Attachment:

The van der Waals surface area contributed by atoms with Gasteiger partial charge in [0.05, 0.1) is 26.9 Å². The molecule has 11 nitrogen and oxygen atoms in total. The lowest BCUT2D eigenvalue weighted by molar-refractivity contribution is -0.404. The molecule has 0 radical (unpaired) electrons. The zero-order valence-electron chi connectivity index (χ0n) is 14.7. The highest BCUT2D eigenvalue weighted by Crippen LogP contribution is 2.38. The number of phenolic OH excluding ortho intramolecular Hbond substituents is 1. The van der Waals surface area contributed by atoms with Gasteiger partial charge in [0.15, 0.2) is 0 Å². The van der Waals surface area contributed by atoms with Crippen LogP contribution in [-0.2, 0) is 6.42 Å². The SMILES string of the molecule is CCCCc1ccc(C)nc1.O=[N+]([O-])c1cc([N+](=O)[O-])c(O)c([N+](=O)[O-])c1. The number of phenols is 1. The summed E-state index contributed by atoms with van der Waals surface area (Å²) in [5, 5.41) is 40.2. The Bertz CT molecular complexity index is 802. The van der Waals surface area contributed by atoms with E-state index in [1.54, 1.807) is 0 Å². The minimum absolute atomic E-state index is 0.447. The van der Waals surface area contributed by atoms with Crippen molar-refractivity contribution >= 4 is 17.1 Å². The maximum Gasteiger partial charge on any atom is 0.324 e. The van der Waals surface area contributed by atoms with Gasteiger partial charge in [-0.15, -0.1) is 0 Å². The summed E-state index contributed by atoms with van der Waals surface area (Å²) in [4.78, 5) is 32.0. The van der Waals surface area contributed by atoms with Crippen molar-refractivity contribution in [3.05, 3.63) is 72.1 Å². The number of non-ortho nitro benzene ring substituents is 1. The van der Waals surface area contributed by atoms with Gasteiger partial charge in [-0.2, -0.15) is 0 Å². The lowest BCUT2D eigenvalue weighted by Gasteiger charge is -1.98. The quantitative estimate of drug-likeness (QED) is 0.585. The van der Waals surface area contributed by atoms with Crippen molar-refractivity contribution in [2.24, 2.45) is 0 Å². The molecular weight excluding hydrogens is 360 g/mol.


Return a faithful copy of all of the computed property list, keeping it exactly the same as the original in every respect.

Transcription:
The van der Waals surface area contributed by atoms with Gasteiger partial charge in [0.05, 0.1) is 26.9 Å². The molecule has 11 nitrogen and oxygen atoms in total. The lowest BCUT2D eigenvalue weighted by molar-refractivity contribution is -0.404. The molecule has 0 radical (unpaired) electrons. The zero-order valence-electron chi connectivity index (χ0n) is 14.7. The highest BCUT2D eigenvalue weighted by Crippen LogP contribution is 2.38. The number of phenolic OH excluding ortho intramolecular Hbond substituents is 1. The van der Waals surface area contributed by atoms with Gasteiger partial charge in [0.15, 0.2) is 0 Å². The van der Waals surface area contributed by atoms with Crippen LogP contribution in [-0.2, 0) is 6.42 Å². The SMILES string of the molecule is CCCCc1ccc(C)nc1.O=[N+]([O-])c1cc([N+](=O)[O-])c(O)c([N+](=O)[O-])c1. The number of phenols is 1. The summed E-state index contributed by atoms with van der Waals surface area (Å²) in [5, 5.41) is 40.2. The Bertz CT molecular complexity index is 802. The van der Waals surface area contributed by atoms with E-state index in [1.54, 1.807) is 0 Å². The minimum absolute atomic E-state index is 0.447. The van der Waals surface area contributed by atoms with Crippen molar-refractivity contribution >= 4 is 17.1 Å². The maximum Gasteiger partial charge on any atom is 0.324 e. The van der Waals surface area contributed by atoms with Gasteiger partial charge in [-0.15, -0.1) is 0 Å². The summed E-state index contributed by atoms with van der Waals surface area (Å²) in [4.78, 5) is 32.0. The van der Waals surface area contributed by atoms with Crippen molar-refractivity contribution in [3.05, 3.63) is 72.1 Å². The number of non-ortho nitro benzene ring substituents is 1. The van der Waals surface area contributed by atoms with Gasteiger partial charge in [-0.2, -0.15) is 0 Å². The lowest BCUT2D eigenvalue weighted by Gasteiger charge is -1.98. The quantitative estimate of drug-likeness (QED) is 0.585. The van der Waals surface area contributed by atoms with Crippen molar-refractivity contribution in [2.24, 2.45) is 0 Å². The molecular weight excluding hydrogens is 360 g/mol.